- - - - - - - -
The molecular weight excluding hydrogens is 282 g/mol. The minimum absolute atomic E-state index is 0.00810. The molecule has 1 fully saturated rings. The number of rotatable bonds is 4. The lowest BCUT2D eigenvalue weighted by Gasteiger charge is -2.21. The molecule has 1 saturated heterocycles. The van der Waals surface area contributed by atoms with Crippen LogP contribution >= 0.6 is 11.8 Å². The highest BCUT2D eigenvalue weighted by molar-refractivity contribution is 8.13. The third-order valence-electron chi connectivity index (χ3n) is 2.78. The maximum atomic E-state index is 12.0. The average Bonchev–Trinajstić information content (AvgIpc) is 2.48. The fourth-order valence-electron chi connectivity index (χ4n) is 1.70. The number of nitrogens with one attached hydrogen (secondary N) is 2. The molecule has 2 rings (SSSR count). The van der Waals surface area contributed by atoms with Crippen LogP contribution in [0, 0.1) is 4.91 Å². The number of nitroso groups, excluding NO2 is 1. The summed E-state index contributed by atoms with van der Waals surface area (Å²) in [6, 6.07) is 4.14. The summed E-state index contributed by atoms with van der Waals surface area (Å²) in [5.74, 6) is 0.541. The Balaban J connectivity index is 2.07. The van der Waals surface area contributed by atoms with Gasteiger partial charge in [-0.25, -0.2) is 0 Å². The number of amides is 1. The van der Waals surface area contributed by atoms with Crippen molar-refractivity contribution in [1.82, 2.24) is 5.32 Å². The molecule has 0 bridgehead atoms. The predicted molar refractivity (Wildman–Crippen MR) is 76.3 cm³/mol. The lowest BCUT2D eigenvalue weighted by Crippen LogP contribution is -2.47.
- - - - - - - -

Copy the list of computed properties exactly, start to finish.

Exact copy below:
The molecular weight excluding hydrogens is 282 g/mol. The minimum absolute atomic E-state index is 0.00810. The molecule has 1 fully saturated rings. The number of rotatable bonds is 4. The lowest BCUT2D eigenvalue weighted by Gasteiger charge is -2.21. The molecule has 1 saturated heterocycles. The van der Waals surface area contributed by atoms with Crippen LogP contribution >= 0.6 is 11.8 Å². The highest BCUT2D eigenvalue weighted by molar-refractivity contribution is 8.13. The third-order valence-electron chi connectivity index (χ3n) is 2.78. The maximum atomic E-state index is 12.0. The average Bonchev–Trinajstić information content (AvgIpc) is 2.48. The fourth-order valence-electron chi connectivity index (χ4n) is 1.70. The number of nitrogens with one attached hydrogen (secondary N) is 2. The molecule has 2 rings (SSSR count). The van der Waals surface area contributed by atoms with Crippen LogP contribution in [0, 0.1) is 4.91 Å². The number of nitroso groups, excluding NO2 is 1. The summed E-state index contributed by atoms with van der Waals surface area (Å²) in [6, 6.07) is 4.14. The summed E-state index contributed by atoms with van der Waals surface area (Å²) in [5.74, 6) is 0.541. The Balaban J connectivity index is 2.07. The van der Waals surface area contributed by atoms with Gasteiger partial charge in [-0.25, -0.2) is 0 Å². The number of amides is 1. The van der Waals surface area contributed by atoms with Crippen molar-refractivity contribution in [1.82, 2.24) is 5.32 Å². The molecule has 0 bridgehead atoms. The predicted molar refractivity (Wildman–Crippen MR) is 76.3 cm³/mol. The lowest BCUT2D eigenvalue weighted by Crippen LogP contribution is -2.47.